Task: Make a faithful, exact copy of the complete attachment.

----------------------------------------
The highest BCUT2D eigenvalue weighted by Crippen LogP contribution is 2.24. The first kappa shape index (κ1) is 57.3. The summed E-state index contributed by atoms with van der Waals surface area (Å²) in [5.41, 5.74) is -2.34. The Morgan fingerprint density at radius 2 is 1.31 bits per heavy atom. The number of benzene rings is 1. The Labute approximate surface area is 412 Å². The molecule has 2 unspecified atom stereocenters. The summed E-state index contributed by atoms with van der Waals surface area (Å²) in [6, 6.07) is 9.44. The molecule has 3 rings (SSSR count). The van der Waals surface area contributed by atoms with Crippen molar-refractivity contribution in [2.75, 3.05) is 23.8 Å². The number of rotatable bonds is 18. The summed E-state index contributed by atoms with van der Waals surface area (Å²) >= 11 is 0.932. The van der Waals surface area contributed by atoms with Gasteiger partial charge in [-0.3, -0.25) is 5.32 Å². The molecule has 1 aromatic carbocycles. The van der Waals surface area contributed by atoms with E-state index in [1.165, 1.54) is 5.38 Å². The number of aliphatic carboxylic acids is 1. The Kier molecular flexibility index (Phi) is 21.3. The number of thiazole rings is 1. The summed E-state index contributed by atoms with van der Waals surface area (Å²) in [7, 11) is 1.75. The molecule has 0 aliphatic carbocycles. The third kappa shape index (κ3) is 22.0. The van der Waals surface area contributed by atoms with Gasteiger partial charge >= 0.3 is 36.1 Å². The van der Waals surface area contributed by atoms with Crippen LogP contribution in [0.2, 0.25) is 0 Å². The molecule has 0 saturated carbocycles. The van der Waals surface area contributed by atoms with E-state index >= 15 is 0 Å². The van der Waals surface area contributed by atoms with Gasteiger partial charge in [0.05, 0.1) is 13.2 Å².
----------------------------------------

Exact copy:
The highest BCUT2D eigenvalue weighted by Crippen LogP contribution is 2.24. The first kappa shape index (κ1) is 57.3. The summed E-state index contributed by atoms with van der Waals surface area (Å²) in [5.41, 5.74) is -2.34. The Morgan fingerprint density at radius 2 is 1.31 bits per heavy atom. The number of benzene rings is 1. The Labute approximate surface area is 412 Å². The molecule has 2 unspecified atom stereocenters. The summed E-state index contributed by atoms with van der Waals surface area (Å²) in [6, 6.07) is 9.44. The molecule has 3 rings (SSSR count). The van der Waals surface area contributed by atoms with Crippen molar-refractivity contribution in [2.75, 3.05) is 23.8 Å². The number of rotatable bonds is 18. The summed E-state index contributed by atoms with van der Waals surface area (Å²) >= 11 is 0.932. The van der Waals surface area contributed by atoms with Gasteiger partial charge in [-0.3, -0.25) is 5.32 Å². The molecule has 1 aromatic carbocycles. The van der Waals surface area contributed by atoms with E-state index in [1.165, 1.54) is 5.38 Å². The number of aliphatic carboxylic acids is 1. The Kier molecular flexibility index (Phi) is 21.3. The number of thiazole rings is 1. The summed E-state index contributed by atoms with van der Waals surface area (Å²) in [7, 11) is 1.75. The molecule has 0 aliphatic carbocycles. The third kappa shape index (κ3) is 22.0. The van der Waals surface area contributed by atoms with Gasteiger partial charge >= 0.3 is 36.1 Å². The van der Waals surface area contributed by atoms with Crippen LogP contribution in [0.2, 0.25) is 0 Å². The molecule has 0 saturated carbocycles. The van der Waals surface area contributed by atoms with E-state index >= 15 is 0 Å². The van der Waals surface area contributed by atoms with Gasteiger partial charge in [0.05, 0.1) is 13.2 Å².